A French appeals court has confirmed that the cement giant Lafarge must face charges of complicity in crimes against humanity over alleged payoffs to Islamic State group and other jihadist groups during Syria’s civil war, judicial sources told AFP on Wednesday.
Lafarge, now part of the Swiss building materials conglomerate Holcim, has acknowledged that it paid nearly 13 million euros ($13.7) to middlemen to keep its Syrian cement factory running in 2013 and 2014, long after other French firms had pulled out of the country.
The company contends that it had no responsiblity for the money winding up in the hands of terrorist groups, and in 2019 it won a court ruling that threw out the charge of complicity in crimes against humanity.
But that ruling was overturned by France’s supreme court, which ordered a retrial in September 2021, and the decision Wednesday means that a judge could order Lafarge and eight of its executives, including former CEO Bruno Lafont, to stand trial.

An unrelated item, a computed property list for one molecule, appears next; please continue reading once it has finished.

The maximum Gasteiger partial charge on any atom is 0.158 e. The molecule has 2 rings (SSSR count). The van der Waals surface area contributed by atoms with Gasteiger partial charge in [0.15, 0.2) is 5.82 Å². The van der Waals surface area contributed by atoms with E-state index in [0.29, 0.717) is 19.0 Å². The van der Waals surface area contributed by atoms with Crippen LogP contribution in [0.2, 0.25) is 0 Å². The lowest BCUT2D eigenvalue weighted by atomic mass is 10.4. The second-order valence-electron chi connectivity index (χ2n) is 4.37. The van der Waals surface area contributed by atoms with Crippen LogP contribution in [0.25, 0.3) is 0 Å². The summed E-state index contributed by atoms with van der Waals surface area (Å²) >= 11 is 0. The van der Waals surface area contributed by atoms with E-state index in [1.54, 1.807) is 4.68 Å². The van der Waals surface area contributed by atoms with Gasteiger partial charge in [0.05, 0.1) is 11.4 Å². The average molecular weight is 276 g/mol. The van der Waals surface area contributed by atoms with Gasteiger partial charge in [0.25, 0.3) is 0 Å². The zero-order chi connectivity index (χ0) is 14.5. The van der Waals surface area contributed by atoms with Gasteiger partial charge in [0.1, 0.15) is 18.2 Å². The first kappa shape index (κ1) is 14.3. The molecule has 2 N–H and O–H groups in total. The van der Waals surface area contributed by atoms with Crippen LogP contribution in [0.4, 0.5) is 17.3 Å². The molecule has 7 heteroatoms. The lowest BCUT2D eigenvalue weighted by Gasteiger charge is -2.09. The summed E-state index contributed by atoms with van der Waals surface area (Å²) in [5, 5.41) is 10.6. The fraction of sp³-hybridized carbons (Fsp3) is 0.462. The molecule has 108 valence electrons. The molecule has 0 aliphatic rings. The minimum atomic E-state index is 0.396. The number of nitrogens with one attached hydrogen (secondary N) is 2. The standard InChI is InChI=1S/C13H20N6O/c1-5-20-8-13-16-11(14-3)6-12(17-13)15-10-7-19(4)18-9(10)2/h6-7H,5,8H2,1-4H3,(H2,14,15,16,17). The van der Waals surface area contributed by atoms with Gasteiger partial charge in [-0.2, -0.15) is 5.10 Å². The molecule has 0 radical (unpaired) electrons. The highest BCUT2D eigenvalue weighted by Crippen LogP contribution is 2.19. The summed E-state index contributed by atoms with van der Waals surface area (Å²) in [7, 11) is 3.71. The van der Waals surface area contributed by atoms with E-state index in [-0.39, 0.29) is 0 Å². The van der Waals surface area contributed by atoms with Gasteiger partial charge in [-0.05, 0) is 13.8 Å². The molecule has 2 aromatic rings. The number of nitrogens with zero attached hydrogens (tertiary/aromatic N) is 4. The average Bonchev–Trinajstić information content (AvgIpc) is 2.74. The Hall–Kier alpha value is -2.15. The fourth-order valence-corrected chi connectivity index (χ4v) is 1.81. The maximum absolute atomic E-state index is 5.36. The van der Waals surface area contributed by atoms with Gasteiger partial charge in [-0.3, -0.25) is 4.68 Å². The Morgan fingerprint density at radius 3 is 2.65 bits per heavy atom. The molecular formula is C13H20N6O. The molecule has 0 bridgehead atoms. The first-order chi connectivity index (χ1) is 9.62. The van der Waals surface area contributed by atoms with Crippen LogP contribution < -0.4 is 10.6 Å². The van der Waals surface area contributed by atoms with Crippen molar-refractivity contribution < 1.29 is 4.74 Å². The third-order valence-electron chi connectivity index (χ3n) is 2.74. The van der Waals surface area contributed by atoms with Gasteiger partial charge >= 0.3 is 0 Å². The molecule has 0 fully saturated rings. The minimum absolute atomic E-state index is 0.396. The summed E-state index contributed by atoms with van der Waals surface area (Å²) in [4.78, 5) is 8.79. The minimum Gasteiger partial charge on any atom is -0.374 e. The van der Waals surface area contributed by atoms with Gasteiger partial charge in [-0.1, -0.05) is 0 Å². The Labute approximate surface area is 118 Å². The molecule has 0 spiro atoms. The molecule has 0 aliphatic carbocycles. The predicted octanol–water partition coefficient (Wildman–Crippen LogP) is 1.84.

The appeals court sided with prosecutors who said Lafarge had “financed, via its subsidiaries, Islamic State operations with several millions of euros in full awareness of its activities.”
It also upheld charges of financing terrorism and endangering the lives of others for putting its Syrian employees at risk as IS insurgents took over large swaths of the country, forcing Lafarge to eventually abandon its cement plant in Jalabiya, near Aleppo, in September 2014.
The company had invested 680 million euros in the construction of the plant, which was completed in 2010 — just a year before the outbreak of the ongoing war that is estimated to have killed more than half a million people.
Lawyers for Lafarge declined to comment on the ruling when contacted by AFP. The case was launched in 2017 by former Lafarge Cement Syria (LCS) employees backed by NGOs.